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Attaway, A Day in the Life: Part 2

October 3, 2017

 

 Attaway, A Day in the Life: Part 2

            Adi watched through the dusty window of the water shed until Earnest’s back was turned. Then with scrunched up features, she focused hard on the valve on the pipe behind him. It began to trickle, and then to stream. As the water hissed from out all sides, Earnest turned to look and raised his wrench in a fury.

“Well if this isn’t the tenth time- Get brined you stupid sonofa-”

Adi laughed and ducked out of the window, listening with glee to Earnest’s shouting and banging. This was in fact only the ninth valve that she had disrupted since Earnest moved in, but it would by no means be the last.

“This is not what I signed up for,” he declared every time it happened. And he was right. “Go home,” Adi willed him. “Go back before it’s too late.”

Her grin faded to a sad smile. She knew he wouldn’t leave. She also knew she couldn’t keep messing with valves forever. Earnest had lived in Attaway three months now, and he was here to stay. The IMPs were too good, and the work, the real work was too dangerous for him to ever go back to Low Town. She only wanted to help him, to help everyone. It was just too hard to explain the gnawing feeling of dread in the back of her mind. The something ugly that said it was coming for him…

A twig snapped on the path, and Adi ducked behind a tree. Billie passed, hat cocked low, and stopped in the doorway of the shed to watch Earnest struggle with the valve. Adi watched from the window as he and Billie talked about something serious.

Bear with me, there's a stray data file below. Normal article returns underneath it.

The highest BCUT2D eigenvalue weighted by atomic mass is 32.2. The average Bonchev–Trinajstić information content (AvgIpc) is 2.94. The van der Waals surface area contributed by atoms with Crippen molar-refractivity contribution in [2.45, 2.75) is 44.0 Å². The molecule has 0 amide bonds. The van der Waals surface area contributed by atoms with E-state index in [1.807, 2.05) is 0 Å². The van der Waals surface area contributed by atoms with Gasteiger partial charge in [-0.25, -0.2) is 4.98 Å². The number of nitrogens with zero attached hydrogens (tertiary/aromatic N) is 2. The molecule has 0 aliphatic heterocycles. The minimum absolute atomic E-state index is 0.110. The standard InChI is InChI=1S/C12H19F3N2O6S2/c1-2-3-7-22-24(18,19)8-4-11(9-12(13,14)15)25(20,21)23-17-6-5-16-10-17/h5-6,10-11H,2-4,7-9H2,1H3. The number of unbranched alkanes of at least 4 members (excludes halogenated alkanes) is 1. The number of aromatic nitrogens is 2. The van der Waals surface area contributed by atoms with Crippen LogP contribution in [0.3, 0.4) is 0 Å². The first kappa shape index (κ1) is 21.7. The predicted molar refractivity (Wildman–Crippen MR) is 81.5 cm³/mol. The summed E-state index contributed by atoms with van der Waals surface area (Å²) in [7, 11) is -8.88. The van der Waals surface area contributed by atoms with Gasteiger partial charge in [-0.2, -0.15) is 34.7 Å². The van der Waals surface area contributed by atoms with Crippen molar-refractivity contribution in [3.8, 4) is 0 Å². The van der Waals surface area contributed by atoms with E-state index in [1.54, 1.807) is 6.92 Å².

Billie had bad news written on her face. Not like she was a bad person, but just that bad things were bound to happen to her. Adi imagined a clock floating over her head, ticking down, but to what she didn’t know. She stirred up all kinds of trouble in the Factory District, but always seemed to come out of things scot free. It had to be only a matter of time before something went wrong.

Adi ducked back behind the tree as Billie left, now damp from Earnest’s practical joke. She was going to let her pass uninterrupted, but the feeling of dread was weighing too strong. She stepped out onto the path. “Billie.”

Billie turned and frowned when she saw who was talking to her. “What’s up, Adi?”

“You’re going to the Factory District tonight?”

“Nope, the Warf.”

“I have to ask you not to go.”

Billie heaved a heavy sigh. “Why’s that, Adi?”

“I have a bad feeling.”

“You always have a bad feeling. That’s not your gift speaking, it’s just anxiety.”

“I just need to tell you that I think something bad will happen if you go there tonight.”

“Look, Adi,” Billie put a firm hand on the other woman’s shoulder. “I’m good at sneaking around in the dark. You’re good at moving things with your brain. Let’s both stick to what we do best, and leave the prophesizing to Mary’s Fisherfolk. How’s about you come with me? We can get that box out of there fast if you ­put your mind to it. Get it? Get it?”

Adi pushed Billie’s hand away. “I can’t move anything that heavy. Anyway, I need to stay here. In case-”

“Something bad happens, I know. Maybe you aughtta talk to Whitey about how you’re feeling. He can fix something to calm you down.”

“I think I’ll just go talk to Dawn again. She always knows what to say.”

“Yeah do that. I’m gonna go talk to Whitey now. See ya.”

“Ok. And Billie...”

“I’ll be careful.”

Adi watched Billie retreat into the trees, then turned back to the window. Earnest was sitting in a metal chair, unscrewing the bolts form an old pipe. In the far distance, she heard was sounded like a small explosion, followed by laughter. Everyone was doing what they did best at Attaway, and everyone was having a good time. Life was good, life was fun, so why was she the only one not enjoying herself?

A breeze blew in off the lake, tousling Adi’s hair, and just as it did, she thought she heard a voice whispering. She looked around, but she was alone. “Hello?” she called softly.

The whisper came again, so thin and frail. Tourniquet. It said. Tourniquet.

“Who’s there?” her voice came out in a squeak. The whisper stopped. The wood was eerily still and silent, even the birds stopped chirping. The hairs on the back of her neck prickled and Adi knew it was time to go. The silence followed her all the way home.

 

 

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